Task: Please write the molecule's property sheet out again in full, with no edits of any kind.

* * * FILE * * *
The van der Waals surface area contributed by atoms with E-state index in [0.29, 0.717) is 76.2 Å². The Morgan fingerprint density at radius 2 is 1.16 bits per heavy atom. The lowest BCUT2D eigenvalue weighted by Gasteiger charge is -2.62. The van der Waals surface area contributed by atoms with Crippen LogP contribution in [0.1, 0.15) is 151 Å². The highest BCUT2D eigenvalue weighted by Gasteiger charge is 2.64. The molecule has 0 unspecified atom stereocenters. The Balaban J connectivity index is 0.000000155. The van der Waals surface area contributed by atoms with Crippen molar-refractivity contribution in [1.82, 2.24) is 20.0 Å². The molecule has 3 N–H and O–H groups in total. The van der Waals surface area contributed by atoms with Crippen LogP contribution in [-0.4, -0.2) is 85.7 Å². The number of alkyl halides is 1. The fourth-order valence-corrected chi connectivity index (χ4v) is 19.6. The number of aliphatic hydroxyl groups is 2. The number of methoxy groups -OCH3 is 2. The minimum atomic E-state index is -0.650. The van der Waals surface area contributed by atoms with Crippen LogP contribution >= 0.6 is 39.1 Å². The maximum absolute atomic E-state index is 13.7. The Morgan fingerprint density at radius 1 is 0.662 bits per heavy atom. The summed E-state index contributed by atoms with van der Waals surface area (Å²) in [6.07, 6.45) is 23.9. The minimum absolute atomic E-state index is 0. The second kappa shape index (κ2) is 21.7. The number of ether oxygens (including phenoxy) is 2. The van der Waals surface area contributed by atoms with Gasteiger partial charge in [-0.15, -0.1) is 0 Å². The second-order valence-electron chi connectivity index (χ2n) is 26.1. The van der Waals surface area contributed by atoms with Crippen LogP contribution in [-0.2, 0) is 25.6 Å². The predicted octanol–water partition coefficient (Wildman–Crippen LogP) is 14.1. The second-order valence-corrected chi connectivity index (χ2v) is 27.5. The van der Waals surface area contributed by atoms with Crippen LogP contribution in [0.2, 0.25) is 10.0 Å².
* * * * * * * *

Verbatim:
The van der Waals surface area contributed by atoms with E-state index in [0.29, 0.717) is 76.2 Å². The Morgan fingerprint density at radius 2 is 1.16 bits per heavy atom. The lowest BCUT2D eigenvalue weighted by Gasteiger charge is -2.62. The van der Waals surface area contributed by atoms with Crippen LogP contribution in [0.1, 0.15) is 151 Å². The highest BCUT2D eigenvalue weighted by Gasteiger charge is 2.64. The molecule has 0 unspecified atom stereocenters. The Balaban J connectivity index is 0.000000155. The van der Waals surface area contributed by atoms with Crippen molar-refractivity contribution in [1.82, 2.24) is 20.0 Å². The molecule has 3 N–H and O–H groups in total. The van der Waals surface area contributed by atoms with Crippen LogP contribution in [-0.4, -0.2) is 85.7 Å². The number of alkyl halides is 1. The fourth-order valence-corrected chi connectivity index (χ4v) is 19.6. The number of aliphatic hydroxyl groups is 2. The number of methoxy groups -OCH3 is 2. The minimum atomic E-state index is -0.650. The van der Waals surface area contributed by atoms with Crippen LogP contribution >= 0.6 is 39.1 Å². The maximum absolute atomic E-state index is 13.7. The Morgan fingerprint density at radius 1 is 0.662 bits per heavy atom. The summed E-state index contributed by atoms with van der Waals surface area (Å²) in [6.07, 6.45) is 23.9. The minimum absolute atomic E-state index is 0. The second kappa shape index (κ2) is 21.7. The number of ether oxygens (including phenoxy) is 2. The van der Waals surface area contributed by atoms with Gasteiger partial charge in [-0.15, -0.1) is 0 Å². The second-order valence-electron chi connectivity index (χ2n) is 26.1. The van der Waals surface area contributed by atoms with Crippen LogP contribution in [-0.2, 0) is 25.6 Å². The predicted octanol–water partition coefficient (Wildman–Crippen LogP) is 14.1. The second-order valence-corrected chi connectivity index (χ2v) is 27.5. The van der Waals surface area contributed by atoms with Crippen LogP contribution in [0.2, 0.25) is 10.0 Å².